A biotech business has raised £1.2m for a new hand-held device that allows paramedics and emergency doctors to diagnose patients who are having a stroke.
Sarissa Biomedical has secured funds from a consortium of investors including the MEIF Proof of Concept & Early Stage Fund, which is managed by Mercia and part of the Midlands Engine Investment Fund, Mercia’s EIS funds, and private investors including Wren Capital and the Wood Family
Sarissa’s new system will be the first of its type for stroke patients and could help improve the prognosis for victims by allowing doctors to diagnose and treat them more quickly. The SMARTChip device can be used on location or at the patient’s bedside and gives results in around five minutes. It contains a disposable biosensor chip which analyses a fingerprick sample of blood and measures the level of purines – chemicals released into the bloodstream within minutes of a stroke.
The funds will allow Coventry-based Sarissa to carry out a clinical study with the NHS and Newcastle University Stroke Research Group, and invest in product manufacture. Established in 2002 as a spin-out from Warwick University, Sarissa produces biosensors for the medical and academic research market.
Stroke is the fourth most common cause of death in the UK and a major cause of adult disability, with stroke care accounting for around five per cent of the entire NHS budget. While effective treatments are available, they need to be used promptly after an attack but currently there is no fast and reliable way to tell if a patient has had a stroke. Patients are assessed on their symptoms and then sent for a CT or MRI scan to confirm the diagnosis. The SMARTChip system also has potential for use in diagnosing other conditions such as heart attacks, peripheral artery disease and foetal hypoxia or ‘blue baby syndrome’.
Dr John Clarkson, CEO of Sarissa, said: ‘This investment is a strong signal of support from Mercia and our other investors and will enable us to begin the clinical evaluation process. We are pleased to say that, despite the current lockdown, we are able to press on with the clinical trials as planned with the aim of bringing this important new test to market as soon as possible.”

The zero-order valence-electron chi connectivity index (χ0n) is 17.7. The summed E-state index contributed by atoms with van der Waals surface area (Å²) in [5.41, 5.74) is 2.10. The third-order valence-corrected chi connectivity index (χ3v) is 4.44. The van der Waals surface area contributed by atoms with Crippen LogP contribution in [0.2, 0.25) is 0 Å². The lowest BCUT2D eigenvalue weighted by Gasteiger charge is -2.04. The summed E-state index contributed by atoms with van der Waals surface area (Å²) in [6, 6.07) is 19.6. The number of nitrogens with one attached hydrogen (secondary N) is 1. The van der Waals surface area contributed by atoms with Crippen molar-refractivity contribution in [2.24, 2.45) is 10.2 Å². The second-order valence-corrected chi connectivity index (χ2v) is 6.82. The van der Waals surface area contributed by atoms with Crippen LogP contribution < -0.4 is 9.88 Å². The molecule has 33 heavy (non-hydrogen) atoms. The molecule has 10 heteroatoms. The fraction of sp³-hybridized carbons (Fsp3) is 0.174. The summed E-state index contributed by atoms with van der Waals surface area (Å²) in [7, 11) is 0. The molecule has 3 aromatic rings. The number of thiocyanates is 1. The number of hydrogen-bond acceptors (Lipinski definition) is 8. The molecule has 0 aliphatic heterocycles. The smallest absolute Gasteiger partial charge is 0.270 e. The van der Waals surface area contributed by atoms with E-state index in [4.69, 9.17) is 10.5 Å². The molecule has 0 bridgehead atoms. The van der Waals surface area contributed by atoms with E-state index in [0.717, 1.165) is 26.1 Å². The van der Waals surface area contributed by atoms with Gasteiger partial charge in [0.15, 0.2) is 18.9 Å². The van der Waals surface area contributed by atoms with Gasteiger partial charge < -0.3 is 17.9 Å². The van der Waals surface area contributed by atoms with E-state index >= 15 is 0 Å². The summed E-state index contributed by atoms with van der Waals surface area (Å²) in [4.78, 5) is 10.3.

Dr Jo Slota-Newson of Mercia said: “This new tool from Sarissa represents a major step forward in reducing the huge toll of disability caused by stroke and relieving the burden on the NHS. Ultimately it could help millions more people by providing a fast and reliable way to diagnose other conditions such as heart attack, enabling patients to benefit from more prompt and effective treatment.”
Ken Cooper, Managing Director at the British Business Bank, said: “The MEIF is still very much open for investment and is committed to driving Midlands’ innovation. This funding into Sarissa is a good example of that. The MEIF investment should allow the company to enter a new growth phase as it progresses clinical studies and invests in its manufacturing capabilities.”
Sean Farnell, board director at the Coventry and Warwickshire Local Enterprise Partnership, said: “Coventry and Warwickshire has an excellent reputation for innovation and Sarissa is a perfect example of this. The next stage of its growth has the potential to change lives and this investment will enable Sarissa to take its business to the next level and really make a difference to stroke patients.”
The Midlands Engine Investment Fund project is supported financially by the European Union using funding from the European Regional Development Fund (ERDF) as part of the European Structural and Investment Funds Growth Programme 2014-2020 and the European Investment Bank.